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Research article2014Peer reviewed

Effect of nitrogen fertilization on nitrate leaching in relation to grain yield response on loamy sand in Sweden

Delin, Sofia; Stenberg, Maria


High rates of nitrogen (N) fertilizer may increase N leaching with drainage, especially when there is no further crop response. It is often discussed whether leaching is affected only at levels that no longer give an economic return, or whether reducing fertilization below the economic optimum could reduce leaching further. To study nitrate leaching with different fertilizer N rates (0-135 kg N ha-1) and grain yield responses, field experiments in spring oats were conducted in 2007, 2008 and 2009 on loamy sand in south-west Sweden. Nitrate leaching was determined from nitrate concentrations in soil water sampled with ceramic suction cups and measured discharge at a nearby measuring station. The results showed that nitrate leaching per kg grain produced had its minimum around the economic optimum, here defined as the fertilization level where each extra kg of fertilizer N resulted in a 10 kg increase in grain yield (85% DM). There were no statistically significant differences in leaching between treatments fertilized below this level. However, N leaching was significantly elevated in some of the treatments with higher fertilization rates and the increase in nitrate leaching from increased N fertilization could be described with an exponential function. According to this function, the increase was less than 0.04 kg kg-1 fertilizer N at and below the economic optimum. Above this fertilization level, the nitrate leaching response gradually increased as the yield response ceased and the increase amounted to 0.1 and 0.5 kg kg-1 when the economic optimum was exceeded by 35 and 100 kg N ha-1, respectively. The economic optimum fertilization level depends on the price relationship between grain and fertilizer, which in Sweden can vary between 5:1 and 15:1. In other words, precision fertilization that provides no more or no less than a 10 kg increase in grain yield per kg extra N fertilizer can be optimal for both crop profitability and the environment. To predict this level already at fertilization is a great challenge, and it could be argued that rates should be kept down further to ensure that they are not exceeded due to overestimation of the optimum rate. However, the development of precision agriculture with new tools for prediction may reduce this risk.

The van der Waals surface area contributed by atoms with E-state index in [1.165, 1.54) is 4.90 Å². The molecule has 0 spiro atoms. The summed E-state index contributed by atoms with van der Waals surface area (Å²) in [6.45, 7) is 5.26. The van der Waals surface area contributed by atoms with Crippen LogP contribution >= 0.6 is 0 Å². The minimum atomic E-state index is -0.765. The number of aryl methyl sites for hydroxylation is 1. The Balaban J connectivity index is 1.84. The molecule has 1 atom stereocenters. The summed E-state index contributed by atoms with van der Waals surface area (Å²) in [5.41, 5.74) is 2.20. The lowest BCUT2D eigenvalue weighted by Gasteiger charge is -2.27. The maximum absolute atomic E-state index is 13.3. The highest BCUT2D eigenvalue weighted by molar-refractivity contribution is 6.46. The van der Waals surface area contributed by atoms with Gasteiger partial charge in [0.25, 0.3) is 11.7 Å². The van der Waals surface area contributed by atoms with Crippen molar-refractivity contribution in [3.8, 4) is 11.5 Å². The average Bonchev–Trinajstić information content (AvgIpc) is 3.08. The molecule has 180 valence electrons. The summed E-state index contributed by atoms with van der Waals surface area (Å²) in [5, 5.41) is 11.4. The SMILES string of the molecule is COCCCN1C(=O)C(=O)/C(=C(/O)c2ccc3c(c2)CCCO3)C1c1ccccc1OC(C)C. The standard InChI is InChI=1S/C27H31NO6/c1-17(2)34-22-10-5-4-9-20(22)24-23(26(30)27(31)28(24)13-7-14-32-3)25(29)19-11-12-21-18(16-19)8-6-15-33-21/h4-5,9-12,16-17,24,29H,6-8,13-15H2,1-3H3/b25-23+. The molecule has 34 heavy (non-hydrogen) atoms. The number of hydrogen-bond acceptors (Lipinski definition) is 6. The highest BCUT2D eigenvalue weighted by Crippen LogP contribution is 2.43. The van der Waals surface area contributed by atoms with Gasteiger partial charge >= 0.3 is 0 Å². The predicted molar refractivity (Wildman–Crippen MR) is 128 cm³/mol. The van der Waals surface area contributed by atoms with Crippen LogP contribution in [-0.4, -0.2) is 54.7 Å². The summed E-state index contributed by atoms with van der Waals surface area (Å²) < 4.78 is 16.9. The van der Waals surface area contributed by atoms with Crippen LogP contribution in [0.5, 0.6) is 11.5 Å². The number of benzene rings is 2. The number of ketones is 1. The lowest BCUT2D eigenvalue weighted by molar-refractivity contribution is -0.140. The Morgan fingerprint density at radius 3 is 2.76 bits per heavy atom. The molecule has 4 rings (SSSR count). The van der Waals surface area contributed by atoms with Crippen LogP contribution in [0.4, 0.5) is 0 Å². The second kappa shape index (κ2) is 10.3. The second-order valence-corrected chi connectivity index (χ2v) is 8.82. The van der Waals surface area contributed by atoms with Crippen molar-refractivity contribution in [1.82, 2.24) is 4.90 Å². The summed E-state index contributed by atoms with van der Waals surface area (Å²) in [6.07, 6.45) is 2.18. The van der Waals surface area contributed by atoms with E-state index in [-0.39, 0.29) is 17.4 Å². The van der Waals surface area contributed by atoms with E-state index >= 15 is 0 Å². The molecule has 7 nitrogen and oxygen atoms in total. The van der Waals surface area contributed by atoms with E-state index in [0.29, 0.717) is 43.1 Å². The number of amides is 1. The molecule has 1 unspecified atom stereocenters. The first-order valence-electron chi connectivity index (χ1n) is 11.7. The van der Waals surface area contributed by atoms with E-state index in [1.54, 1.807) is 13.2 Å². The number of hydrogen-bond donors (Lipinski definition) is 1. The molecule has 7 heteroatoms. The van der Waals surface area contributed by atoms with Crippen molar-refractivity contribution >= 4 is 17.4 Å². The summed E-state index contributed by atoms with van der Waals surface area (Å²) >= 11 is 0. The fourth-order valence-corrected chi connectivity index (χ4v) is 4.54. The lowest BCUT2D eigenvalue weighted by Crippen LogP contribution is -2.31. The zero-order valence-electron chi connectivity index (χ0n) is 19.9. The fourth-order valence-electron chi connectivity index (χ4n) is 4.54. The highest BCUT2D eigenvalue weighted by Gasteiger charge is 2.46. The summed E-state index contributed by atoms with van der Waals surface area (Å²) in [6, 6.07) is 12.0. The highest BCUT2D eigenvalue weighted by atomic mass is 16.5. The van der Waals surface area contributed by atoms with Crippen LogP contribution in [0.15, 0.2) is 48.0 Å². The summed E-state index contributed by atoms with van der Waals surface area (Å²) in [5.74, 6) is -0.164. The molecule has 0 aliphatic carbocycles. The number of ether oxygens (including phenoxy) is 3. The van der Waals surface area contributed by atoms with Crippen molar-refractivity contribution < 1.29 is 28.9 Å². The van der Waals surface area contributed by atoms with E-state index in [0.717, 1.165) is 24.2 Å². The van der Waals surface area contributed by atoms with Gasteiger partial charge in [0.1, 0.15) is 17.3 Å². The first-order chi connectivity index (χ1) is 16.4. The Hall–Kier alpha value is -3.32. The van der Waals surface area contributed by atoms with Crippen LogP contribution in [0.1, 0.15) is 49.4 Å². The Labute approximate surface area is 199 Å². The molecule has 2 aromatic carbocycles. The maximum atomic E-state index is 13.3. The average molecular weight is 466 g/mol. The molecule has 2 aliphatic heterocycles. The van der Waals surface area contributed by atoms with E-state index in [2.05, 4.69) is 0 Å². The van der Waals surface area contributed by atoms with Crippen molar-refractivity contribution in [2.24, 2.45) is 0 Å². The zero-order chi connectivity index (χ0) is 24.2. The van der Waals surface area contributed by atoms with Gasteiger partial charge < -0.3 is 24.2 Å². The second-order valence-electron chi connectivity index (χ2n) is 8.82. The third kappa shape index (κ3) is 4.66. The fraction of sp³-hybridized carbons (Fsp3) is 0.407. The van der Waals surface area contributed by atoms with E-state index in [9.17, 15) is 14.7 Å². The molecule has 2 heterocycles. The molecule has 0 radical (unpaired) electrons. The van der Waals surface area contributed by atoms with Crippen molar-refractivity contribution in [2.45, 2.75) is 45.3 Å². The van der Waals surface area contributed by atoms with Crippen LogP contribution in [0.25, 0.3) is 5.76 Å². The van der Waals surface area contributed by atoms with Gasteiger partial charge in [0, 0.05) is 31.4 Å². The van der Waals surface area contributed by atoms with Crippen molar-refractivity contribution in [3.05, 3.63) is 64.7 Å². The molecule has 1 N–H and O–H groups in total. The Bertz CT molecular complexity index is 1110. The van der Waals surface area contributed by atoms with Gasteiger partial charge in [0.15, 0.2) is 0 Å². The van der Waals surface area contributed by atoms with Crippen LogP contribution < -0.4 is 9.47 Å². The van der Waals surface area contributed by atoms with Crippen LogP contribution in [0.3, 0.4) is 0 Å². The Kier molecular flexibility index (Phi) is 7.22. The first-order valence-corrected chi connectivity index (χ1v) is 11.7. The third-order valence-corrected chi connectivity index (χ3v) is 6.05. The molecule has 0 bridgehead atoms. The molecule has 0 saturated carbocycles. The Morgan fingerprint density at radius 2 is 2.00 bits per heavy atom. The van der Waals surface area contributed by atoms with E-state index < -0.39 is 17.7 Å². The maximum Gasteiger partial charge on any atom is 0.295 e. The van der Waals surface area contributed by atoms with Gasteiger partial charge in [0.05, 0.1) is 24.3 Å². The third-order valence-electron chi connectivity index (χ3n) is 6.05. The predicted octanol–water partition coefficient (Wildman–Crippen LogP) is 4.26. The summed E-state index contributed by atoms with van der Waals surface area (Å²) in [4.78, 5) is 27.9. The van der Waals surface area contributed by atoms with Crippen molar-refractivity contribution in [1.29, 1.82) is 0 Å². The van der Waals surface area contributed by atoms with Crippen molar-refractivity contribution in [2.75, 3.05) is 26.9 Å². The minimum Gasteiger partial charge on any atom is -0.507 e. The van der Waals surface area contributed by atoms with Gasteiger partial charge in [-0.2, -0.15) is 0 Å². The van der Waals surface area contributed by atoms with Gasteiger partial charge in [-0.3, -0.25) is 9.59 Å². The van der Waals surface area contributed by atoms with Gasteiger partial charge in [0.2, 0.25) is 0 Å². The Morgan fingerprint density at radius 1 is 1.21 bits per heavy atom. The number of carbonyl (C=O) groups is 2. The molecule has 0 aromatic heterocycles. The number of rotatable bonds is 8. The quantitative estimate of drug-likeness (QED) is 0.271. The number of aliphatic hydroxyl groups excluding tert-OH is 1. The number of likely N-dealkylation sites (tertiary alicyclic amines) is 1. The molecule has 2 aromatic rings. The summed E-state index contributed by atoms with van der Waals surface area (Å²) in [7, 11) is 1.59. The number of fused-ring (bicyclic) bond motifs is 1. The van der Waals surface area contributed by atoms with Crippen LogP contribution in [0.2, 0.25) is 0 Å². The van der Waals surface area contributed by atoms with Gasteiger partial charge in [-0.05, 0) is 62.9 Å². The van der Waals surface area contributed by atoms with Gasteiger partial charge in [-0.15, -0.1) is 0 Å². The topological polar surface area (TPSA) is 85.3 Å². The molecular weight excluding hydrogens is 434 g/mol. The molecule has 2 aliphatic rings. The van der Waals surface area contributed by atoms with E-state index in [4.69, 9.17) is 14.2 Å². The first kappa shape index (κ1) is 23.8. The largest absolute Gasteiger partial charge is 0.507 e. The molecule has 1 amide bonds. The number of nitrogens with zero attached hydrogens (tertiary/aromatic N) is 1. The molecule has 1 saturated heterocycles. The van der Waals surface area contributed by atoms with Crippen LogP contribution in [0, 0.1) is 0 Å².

Published in

European Journal of Agronomy
2014, Volume: 52, pages: 291-296